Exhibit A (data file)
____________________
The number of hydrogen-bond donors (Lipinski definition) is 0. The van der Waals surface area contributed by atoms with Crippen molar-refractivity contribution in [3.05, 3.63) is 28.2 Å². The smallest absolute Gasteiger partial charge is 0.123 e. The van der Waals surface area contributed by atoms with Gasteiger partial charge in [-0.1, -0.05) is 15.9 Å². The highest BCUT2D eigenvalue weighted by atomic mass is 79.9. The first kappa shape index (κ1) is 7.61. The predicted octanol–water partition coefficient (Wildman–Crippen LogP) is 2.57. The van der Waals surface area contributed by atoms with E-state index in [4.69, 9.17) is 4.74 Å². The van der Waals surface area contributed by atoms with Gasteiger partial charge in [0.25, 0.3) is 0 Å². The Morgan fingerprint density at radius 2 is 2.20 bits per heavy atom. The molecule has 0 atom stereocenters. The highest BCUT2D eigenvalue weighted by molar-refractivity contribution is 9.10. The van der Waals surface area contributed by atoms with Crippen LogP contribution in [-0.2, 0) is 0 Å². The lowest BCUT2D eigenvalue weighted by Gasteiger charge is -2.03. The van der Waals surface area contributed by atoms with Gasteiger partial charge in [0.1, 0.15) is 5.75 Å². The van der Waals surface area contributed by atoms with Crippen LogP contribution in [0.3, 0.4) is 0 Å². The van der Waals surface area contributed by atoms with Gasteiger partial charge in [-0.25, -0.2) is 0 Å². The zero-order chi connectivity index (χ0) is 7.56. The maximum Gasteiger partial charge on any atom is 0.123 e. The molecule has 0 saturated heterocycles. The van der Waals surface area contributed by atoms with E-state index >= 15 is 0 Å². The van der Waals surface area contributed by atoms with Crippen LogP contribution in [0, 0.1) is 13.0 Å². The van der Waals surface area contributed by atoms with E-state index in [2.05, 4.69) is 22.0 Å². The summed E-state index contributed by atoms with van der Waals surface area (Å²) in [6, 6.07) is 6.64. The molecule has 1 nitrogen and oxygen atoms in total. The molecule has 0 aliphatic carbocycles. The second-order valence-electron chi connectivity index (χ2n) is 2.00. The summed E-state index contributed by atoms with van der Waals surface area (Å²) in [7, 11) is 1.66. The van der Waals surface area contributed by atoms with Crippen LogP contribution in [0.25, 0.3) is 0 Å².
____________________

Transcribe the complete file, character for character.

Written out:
The number of hydrogen-bond donors (Lipinski definition) is 0. The van der Waals surface area contributed by atoms with Crippen molar-refractivity contribution in [3.05, 3.63) is 28.2 Å². The smallest absolute Gasteiger partial charge is 0.123 e. The van der Waals surface area contributed by atoms with Gasteiger partial charge in [-0.1, -0.05) is 15.9 Å². The highest BCUT2D eigenvalue weighted by atomic mass is 79.9. The first kappa shape index (κ1) is 7.61. The predicted octanol–water partition coefficient (Wildman–Crippen LogP) is 2.57. The van der Waals surface area contributed by atoms with E-state index in [4.69, 9.17) is 4.74 Å². The van der Waals surface area contributed by atoms with Gasteiger partial charge in [0.25, 0.3) is 0 Å². The Morgan fingerprint density at radius 2 is 2.20 bits per heavy atom. The molecule has 0 atom stereocenters. The highest BCUT2D eigenvalue weighted by molar-refractivity contribution is 9.10. The van der Waals surface area contributed by atoms with Crippen LogP contribution in [-0.2, 0) is 0 Å². The lowest BCUT2D eigenvalue weighted by Gasteiger charge is -2.03. The van der Waals surface area contributed by atoms with Gasteiger partial charge in [0.1, 0.15) is 5.75 Å². The van der Waals surface area contributed by atoms with Crippen LogP contribution in [0.3, 0.4) is 0 Å². The van der Waals surface area contributed by atoms with Gasteiger partial charge in [-0.25, -0.2) is 0 Å². The zero-order chi connectivity index (χ0) is 7.56. The maximum Gasteiger partial charge on any atom is 0.123 e. The molecule has 0 saturated heterocycles. The van der Waals surface area contributed by atoms with E-state index >= 15 is 0 Å². The van der Waals surface area contributed by atoms with Crippen LogP contribution in [0, 0.1) is 13.0 Å². The van der Waals surface area contributed by atoms with E-state index in [2.05, 4.69) is 22.0 Å². The summed E-state index contributed by atoms with van der Waals surface area (Å²) in [6, 6.07) is 6.64. The molecule has 1 nitrogen and oxygen atoms in total. The molecule has 0 aliphatic carbocycles. The second-order valence-electron chi connectivity index (χ2n) is 2.00. The summed E-state index contributed by atoms with van der Waals surface area (Å²) in [7, 11) is 1.66. The van der Waals surface area contributed by atoms with Crippen LogP contribution in [0.25, 0.3) is 0 Å².